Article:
hhoffman has asked for the wisdom of the Perl Monks concerning the following question:


I'm trying to take the mode of stat($filename)[2] and convert it to "normal" Unix file permissions.
Something like:

$mode = stat($filename)[2]; $unixmode = $mode ?some magic here?

Right now I can only print it (as per the example). Any help would be greatly appreciated.


Comment on converting stat() $mode to unix file permissions
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Re: converting stat() $mode to unix file permissions
by BrowserUk (Pope) on Jan 25, 2004 at 16:08 UTC
    printf '%o', (stat $filename)[2] & 07777; # Updated: Thanks to [duff] $unixmode = (stat $filename)[2] & 07777; # Updated. One too few 7s.

    Examine what is said, not who speaks.
    "Efficiency is intelligent laziness." -David Dunham
    "Think for yourself!" - Abigail
    Timing (and a little luck) are everything!

      I think perhaps he'd want to use a bit mask of 07777 instead of 0777 so that he could get the set*id bits. In fact, I think there's even an example in perldoc -f stat that shows exactly this.

      Note that in the example, the $unixmode will come out in decimal mode. You may therefore prefer to use the following code to convert the output to the more common octal format:

      $unixmode = sprintf("04%o", (stat $filename)[2] & 07777)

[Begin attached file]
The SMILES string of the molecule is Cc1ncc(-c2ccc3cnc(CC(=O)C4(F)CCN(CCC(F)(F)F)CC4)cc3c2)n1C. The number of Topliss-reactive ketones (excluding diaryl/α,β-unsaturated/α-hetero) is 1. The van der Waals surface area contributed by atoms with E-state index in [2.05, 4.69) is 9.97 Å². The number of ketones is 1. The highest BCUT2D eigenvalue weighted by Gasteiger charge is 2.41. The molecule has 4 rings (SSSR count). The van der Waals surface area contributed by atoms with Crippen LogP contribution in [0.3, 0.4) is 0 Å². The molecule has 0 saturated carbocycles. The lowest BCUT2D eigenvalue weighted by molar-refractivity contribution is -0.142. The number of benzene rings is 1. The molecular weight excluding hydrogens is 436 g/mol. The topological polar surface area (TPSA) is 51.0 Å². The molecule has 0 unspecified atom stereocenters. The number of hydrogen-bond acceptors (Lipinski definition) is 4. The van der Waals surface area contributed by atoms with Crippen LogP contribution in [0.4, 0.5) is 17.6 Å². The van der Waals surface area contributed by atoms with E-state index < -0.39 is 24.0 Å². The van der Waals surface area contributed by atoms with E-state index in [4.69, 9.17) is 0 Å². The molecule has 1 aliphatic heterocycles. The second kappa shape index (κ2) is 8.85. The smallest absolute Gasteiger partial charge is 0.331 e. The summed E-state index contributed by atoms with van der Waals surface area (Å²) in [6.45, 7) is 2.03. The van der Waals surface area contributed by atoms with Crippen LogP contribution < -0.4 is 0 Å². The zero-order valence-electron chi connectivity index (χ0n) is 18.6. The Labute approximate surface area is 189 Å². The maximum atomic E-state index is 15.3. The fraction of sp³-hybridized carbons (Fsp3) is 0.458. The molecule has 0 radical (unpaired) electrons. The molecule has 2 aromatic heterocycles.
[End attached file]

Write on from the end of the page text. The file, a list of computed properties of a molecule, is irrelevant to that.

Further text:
Re: converting stat() $mode to unix file permissions
by Zaxo (Archbishop) on Jan 25, 2004 at 19:49 UTC

    Depending on what you're doing, you may want lstat rather than stat. lstat does not follow symlinks, but instead gives information on the link itself.

    The upper bits aren't as magic as they may seem - they tell the file type. From man 2 stat:

    The following flags are defined for the st_mode field:

    S_IFMT     0170000   bitmask for the file type bitfields
    S_IFSOCK   0140000   socket
    S_IFLNK    0120000   symbolic link
    S_IFREG    0100000   regular file
    S_IFBLK    0060000   block device
    S_IFDIR    0040000   directory
    S_IFCHR    0020000   character device
    S_IFIFO    0010000   fifo
    S_ISUID    0004000   set UID bit
    S_ISGID    0002000   set GID bit (see below)
    S_ISVTX    0001000   sticky bit (see below)
    S_IRWXU      00700   mask for file owner permissions
    S_IRUSR      00400   owner has read permission
    S_IWUSR      00200   owner has write permission
    S_IXUSR      00100   owner has execute permission
    S_IRWXG      00070   mask for group permissions
    S_IRGRP      00040   group has read permission
    S_IWGRP      00020   group has write permission
    S_IXGRP      00010   group has execute permission
    S_IRWXO      00007   mask for permissions for others (not in group)
    S_IROTH      00004   others have read permission
    S_IWOTH      00002   others have write permisson
    S_IXOTH      00001   others have execute permission

    The set GID bit (S_ISGID) has several special uses: For a directory
    it indicates that BSD semantics is to be used for that directory:
    files created there inherit their group ID from the directory, not
    from the effective gid of the creating process, and directories
    created there will also get the S_ISGID bit set. For a file that
    does not have the group execution bit (S_IXGRP) set, it indicates
    mandatory file/record locking.

    The `sticky' bit (S_ISVTX) on a directory means that a file in that
    directory can be renamed or deleted only by the owner of the file,
    by the owner of the directory, and by root.
    To make those constants portable and available by name in perl, use Fcntl ':mode';

    After Compline,